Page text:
Richard Patrick Talks New Album, Filter’s Return to a Classic Sound and More
By Michael Walsh
For Filter frontman Richard Patrick, 2010 is all about a return to the style of music that helped make the industrial rock band one of the music world’s most fearless bands in the mid-nineties.
“We wanted to really remind people of our now classic sound of the band since we’re now so old,” said Patrick. “This was the return to the full-on Title of Record, probably our most popular record, and it was just important to get back to that.”
Filter, who is set to headline the “Block Out Block Party” on Allyn Street in Hartford Friday night, released The Trouble with Angels, their fifth album, on Tuesday.
But for Patrick and the band, the return to a sound more similar to the band’s roots wasn’t met with complete ease. The first single, “The Inevitable Relapse,” had some critics questioning the choice to use auto-tune as a vocal effect.
“The only reason why we did it was because we thought it was fun. There’s nothing more beyond,” said Patrick. “People are like ‘Wow, what are they doing, oh my god, is this some kind of attempt to get to the kids?’ I’m like oh my god, stop talking, you’re such a ****ing puritanical.”
“The funny thing is it’s the only time I’ll probably ever do it. It’s not me, but it was interesting for what I was doing at that particular time in the song. It’s only 16 bars. Get the **** over it. I’m not even that precious about my voice,” said Patrick.
Patrick went on to admit that he can understand the reaction as it was the first single released from the new album and that he puts his fans through a lot. He canceled a tour supporting the band’s 2002 record The Amalgamut and was unable to support the album. He then came back in 2006 with the completely new band Army of Anyone, a group comprised of Stone Temple Pilots brothers Robert and Dean DeLeo and Ray Luzier, who is now with Korn. After 2008’s tribute-style album Anthems for the Damned, Patrick gave his fans what they wanted.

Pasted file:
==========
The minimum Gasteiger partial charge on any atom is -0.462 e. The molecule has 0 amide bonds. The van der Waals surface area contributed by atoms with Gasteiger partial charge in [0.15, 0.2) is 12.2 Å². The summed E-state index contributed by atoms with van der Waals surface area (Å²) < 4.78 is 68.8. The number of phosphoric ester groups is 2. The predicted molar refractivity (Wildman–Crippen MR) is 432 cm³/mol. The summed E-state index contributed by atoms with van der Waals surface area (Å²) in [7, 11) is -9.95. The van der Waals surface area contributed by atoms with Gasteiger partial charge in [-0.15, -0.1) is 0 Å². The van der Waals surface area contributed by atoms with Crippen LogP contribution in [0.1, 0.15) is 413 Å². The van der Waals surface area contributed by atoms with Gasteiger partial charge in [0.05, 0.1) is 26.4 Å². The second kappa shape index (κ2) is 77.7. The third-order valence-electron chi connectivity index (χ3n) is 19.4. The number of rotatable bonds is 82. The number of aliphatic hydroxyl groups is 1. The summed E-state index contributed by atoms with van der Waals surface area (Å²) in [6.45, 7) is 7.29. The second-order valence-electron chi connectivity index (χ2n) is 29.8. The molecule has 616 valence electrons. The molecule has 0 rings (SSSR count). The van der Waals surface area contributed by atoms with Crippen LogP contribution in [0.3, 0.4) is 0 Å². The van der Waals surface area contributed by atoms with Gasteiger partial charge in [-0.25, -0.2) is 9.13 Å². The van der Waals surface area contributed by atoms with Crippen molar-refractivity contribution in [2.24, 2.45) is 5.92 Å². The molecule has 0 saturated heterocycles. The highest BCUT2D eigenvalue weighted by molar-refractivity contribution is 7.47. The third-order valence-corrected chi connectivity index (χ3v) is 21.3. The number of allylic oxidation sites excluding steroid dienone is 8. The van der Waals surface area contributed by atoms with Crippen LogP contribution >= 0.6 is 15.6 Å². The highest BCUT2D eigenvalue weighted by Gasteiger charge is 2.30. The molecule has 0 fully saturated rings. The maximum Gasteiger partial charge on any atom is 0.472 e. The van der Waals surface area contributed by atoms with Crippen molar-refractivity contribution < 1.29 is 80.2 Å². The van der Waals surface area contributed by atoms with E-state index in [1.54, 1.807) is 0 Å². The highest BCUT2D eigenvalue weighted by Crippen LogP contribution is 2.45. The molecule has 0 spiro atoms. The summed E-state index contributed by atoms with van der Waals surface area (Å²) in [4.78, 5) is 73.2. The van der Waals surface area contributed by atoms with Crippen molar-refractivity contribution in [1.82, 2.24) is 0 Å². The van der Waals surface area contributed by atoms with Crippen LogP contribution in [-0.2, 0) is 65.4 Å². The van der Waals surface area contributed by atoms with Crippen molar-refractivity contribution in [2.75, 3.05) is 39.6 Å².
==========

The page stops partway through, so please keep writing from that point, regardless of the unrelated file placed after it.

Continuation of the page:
“I give them a little old school but I throw on a little effect. It could have been a vocoder, it could have been any little thing sitting there. It was probably the first thing that popped up when we scrolled down in effects on the Macintosh,” said Patrick. “But because I deviated from the pattern and tried to hinge it in 2010 it became this massive thing. It’s just ridiculously funny.”
The attempt at something new shouldn’t come as a huge surprise for fans, as Patrick has a history of changing styles from mellow to heavy and being an eclectic musician.
“Back in 1997 my label was like ‘So, let’s hear the record.’ And I played them a little bit. They were like ‘It’s a pretty big departure from ‘Hey Man, Nice Shot.’ Even on that record [Title of Record] I had some mellow songs like “Stuck in Here” or “So Cool,” said Patrick. But you know what, I said ‘You signed an artist, and I want to be an artist.’ I envisioned people moving out of a genre and kind of owning different songs. I didn’t get into music to conform to some niche in society.”
“Like ‘Fades Like a Photograph,’ there’s not one electric guitar in there. It’s all acoustic and that’s like the first time I’ve really done that since Short Bus,” said Patrick. “Just don’t box me in. Don’t box me in.”
Friday night’s show will be the band’s first on-stage appearance since the release of their newest album.
“We’re looking forward to it. We have noticed, and this is a great thing for us, there’s a lot of people that want us to play the new stuff,” said Patrick. “So we’re actually going to pull out a few new ones from the record and eventually, we’re gonna add two more songs. And plenty of old stuff. We even brought out ‘Under’ for the first time in a long time.”
And when Patrick takes the outdoor stage in Hartford, it will be a lot easier and more fun for him than it was during his early years.
“Back then it was just so brutal. I was always hungover or I was always really drunk. Living in that world there’s a ton of anxiety that goes with that. There’s all kinds of issues,” said Patrick. “I was always forgetting lyrics in a bad way. It was very hard to get up there and sing and do everything. Now it’s just really easy, it’s just really fun. I get up there and sing and it’s a joy, it’s amazing.”
Patrick is quick to admit how the quality of the shows have risen over the years, lending thanks not only to the in-ear monitors, but to the group of musicians he has surrounded himself with.
“I’m super proud of the record. It’s just really fun to be in this band and it’s really fun to be with these guys too. I’ve surrounded myself with some really talented guys,” said Patrick of drummer Mika Fineo, bassist Phil Buckman and guitarist Rob Patterson.
“[Rob and Phil] have great voices and have such unbelievable chops on their instruments. I’m also proud of Mika Fineo because Mika played all the drums on this record. And this is his record. So it’s as just as much his as it is mine and all the other folks that worked on it,” said Patrick.
Admission to the block party, which starts at 5 p.m., is free before 7 p.m. Tickets from 7 p.m. and on will cost $15.
WATCH: Filter performing “Drug Boy” off their new album in Corpus Christi, Texas on 7/25/10.